Java Reference
In-Depth Information
ing example, we can see all the HTML that is contained inside the section element with a
class of sports :
<< "
<p class="swim">Swim</p>
<p id="bike">Bike</p>
The innerHTML property is also writable and can be used to place a chunk of HTML in-
side an element. This will replace all of a node's children with the raw HTML contained in
the string. This saves you having to create a new text node as it is done automatically and
inserted into the DOM. It is also much quicker than using the standard DOM methods. For
example, the heading text that we changed before could be changed in one line:
h1.innerHTML = "Biathlon";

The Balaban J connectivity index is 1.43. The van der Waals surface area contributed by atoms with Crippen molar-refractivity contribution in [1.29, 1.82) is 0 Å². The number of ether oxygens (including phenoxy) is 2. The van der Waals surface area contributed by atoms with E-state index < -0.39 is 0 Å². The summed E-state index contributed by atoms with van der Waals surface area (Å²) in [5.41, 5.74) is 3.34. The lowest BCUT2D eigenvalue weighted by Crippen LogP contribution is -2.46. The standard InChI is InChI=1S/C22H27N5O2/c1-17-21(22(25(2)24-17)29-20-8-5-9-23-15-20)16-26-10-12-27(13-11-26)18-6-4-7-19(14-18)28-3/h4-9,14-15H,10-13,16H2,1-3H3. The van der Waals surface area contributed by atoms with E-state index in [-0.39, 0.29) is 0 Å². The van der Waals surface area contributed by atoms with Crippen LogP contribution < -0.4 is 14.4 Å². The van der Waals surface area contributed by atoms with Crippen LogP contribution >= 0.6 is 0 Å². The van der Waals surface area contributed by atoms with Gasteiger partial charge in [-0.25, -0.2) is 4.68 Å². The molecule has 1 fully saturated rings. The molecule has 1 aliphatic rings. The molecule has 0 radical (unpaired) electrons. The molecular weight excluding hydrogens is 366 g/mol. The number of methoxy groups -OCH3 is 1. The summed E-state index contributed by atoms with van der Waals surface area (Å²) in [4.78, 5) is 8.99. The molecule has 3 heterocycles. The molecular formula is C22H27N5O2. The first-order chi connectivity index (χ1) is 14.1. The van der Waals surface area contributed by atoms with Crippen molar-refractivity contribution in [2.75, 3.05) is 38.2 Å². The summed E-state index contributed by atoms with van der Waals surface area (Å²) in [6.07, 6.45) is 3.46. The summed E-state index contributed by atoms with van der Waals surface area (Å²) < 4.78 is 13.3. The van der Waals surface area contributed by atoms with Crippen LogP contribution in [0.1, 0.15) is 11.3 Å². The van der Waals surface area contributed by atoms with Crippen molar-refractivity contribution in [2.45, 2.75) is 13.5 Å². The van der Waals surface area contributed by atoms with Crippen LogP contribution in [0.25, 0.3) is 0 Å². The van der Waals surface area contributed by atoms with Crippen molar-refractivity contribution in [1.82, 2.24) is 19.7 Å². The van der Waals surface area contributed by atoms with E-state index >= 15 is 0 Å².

This becomes an even more powerful method if you want to insert a large amount of HTML
into the document. Instead of creating each element and text node individually, you can
simply enter the raw HTML as a string. The relevant nodes will then be added to the DOM
tree automatically. For example, we could change everything contained within the sports
sports.innerHTML = "<p>Skiing</p><p>Shooting</p>";
This will now remove all the paragraphs that were children of the sports section and re-
place them with two new child paragraph elements that contain a text node each, as shown
in Figure 6.10 .
Search WWH ::

Custom Search